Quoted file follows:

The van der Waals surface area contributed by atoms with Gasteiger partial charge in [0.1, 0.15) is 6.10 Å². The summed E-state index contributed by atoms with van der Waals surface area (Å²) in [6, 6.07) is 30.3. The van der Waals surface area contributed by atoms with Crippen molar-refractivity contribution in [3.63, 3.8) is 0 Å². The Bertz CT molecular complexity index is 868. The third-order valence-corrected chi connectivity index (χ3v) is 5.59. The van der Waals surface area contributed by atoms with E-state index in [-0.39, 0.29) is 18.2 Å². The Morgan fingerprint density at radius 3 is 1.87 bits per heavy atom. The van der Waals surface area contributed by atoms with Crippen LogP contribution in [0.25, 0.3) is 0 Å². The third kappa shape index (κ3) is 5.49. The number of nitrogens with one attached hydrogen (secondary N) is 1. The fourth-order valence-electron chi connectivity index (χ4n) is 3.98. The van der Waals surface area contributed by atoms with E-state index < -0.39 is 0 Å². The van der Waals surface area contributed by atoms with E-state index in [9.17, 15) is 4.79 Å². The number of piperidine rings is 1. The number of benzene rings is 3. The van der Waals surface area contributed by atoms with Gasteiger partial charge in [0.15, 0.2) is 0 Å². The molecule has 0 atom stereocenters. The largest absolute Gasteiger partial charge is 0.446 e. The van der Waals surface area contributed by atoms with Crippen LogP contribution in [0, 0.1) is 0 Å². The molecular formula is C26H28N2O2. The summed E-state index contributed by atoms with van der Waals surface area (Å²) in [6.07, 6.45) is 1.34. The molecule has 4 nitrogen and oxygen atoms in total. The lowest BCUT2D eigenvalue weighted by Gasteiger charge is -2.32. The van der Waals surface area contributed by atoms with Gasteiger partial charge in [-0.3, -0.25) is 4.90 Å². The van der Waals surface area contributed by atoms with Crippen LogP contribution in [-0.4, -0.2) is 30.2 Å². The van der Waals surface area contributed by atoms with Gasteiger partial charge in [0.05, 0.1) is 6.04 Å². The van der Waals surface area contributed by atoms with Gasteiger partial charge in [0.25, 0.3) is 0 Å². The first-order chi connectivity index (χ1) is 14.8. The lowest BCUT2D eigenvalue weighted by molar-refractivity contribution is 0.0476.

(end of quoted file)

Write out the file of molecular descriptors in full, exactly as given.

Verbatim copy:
The van der Waals surface area contributed by atoms with Gasteiger partial charge in [0.1, 0.15) is 6.10 Å². The summed E-state index contributed by atoms with van der Waals surface area (Å²) in [6, 6.07) is 30.3. The van der Waals surface area contributed by atoms with Crippen molar-refractivity contribution in [3.63, 3.8) is 0 Å². The Bertz CT molecular complexity index is 868. The third-order valence-corrected chi connectivity index (χ3v) is 5.59. The van der Waals surface area contributed by atoms with E-state index in [-0.39, 0.29) is 18.2 Å². The Morgan fingerprint density at radius 3 is 1.87 bits per heavy atom. The van der Waals surface area contributed by atoms with Crippen LogP contribution in [0.25, 0.3) is 0 Å². The third kappa shape index (κ3) is 5.49. The number of nitrogens with one attached hydrogen (secondary N) is 1. The fourth-order valence-electron chi connectivity index (χ4n) is 3.98. The van der Waals surface area contributed by atoms with E-state index < -0.39 is 0 Å². The van der Waals surface area contributed by atoms with E-state index in [9.17, 15) is 4.79 Å². The number of piperidine rings is 1. The number of benzene rings is 3. The van der Waals surface area contributed by atoms with Gasteiger partial charge in [0.15, 0.2) is 0 Å². The molecule has 0 atom stereocenters. The largest absolute Gasteiger partial charge is 0.446 e. The van der Waals surface area contributed by atoms with Crippen LogP contribution in [0, 0.1) is 0 Å². The molecular formula is C26H28N2O2. The summed E-state index contributed by atoms with van der Waals surface area (Å²) in [6.07, 6.45) is 1.34. The molecule has 4 nitrogen and oxygen atoms in total. The lowest BCUT2D eigenvalue weighted by Gasteiger charge is -2.32. The van der Waals surface area contributed by atoms with Gasteiger partial charge in [-0.3, -0.25) is 4.90 Å². The van der Waals surface area contributed by atoms with Crippen LogP contribution in [-0.4, -0.2) is 30.2 Å². The van der Waals surface area contributed by atoms with Gasteiger partial charge in [0.05, 0.1) is 6.04 Å². The van der Waals surface area contributed by atoms with Gasteiger partial charge in [0.25, 0.3) is 0 Å². The first-order chi connectivity index (χ1) is 14.8. The lowest BCUT2D eigenvalue weighted by molar-refractivity contribution is 0.0476.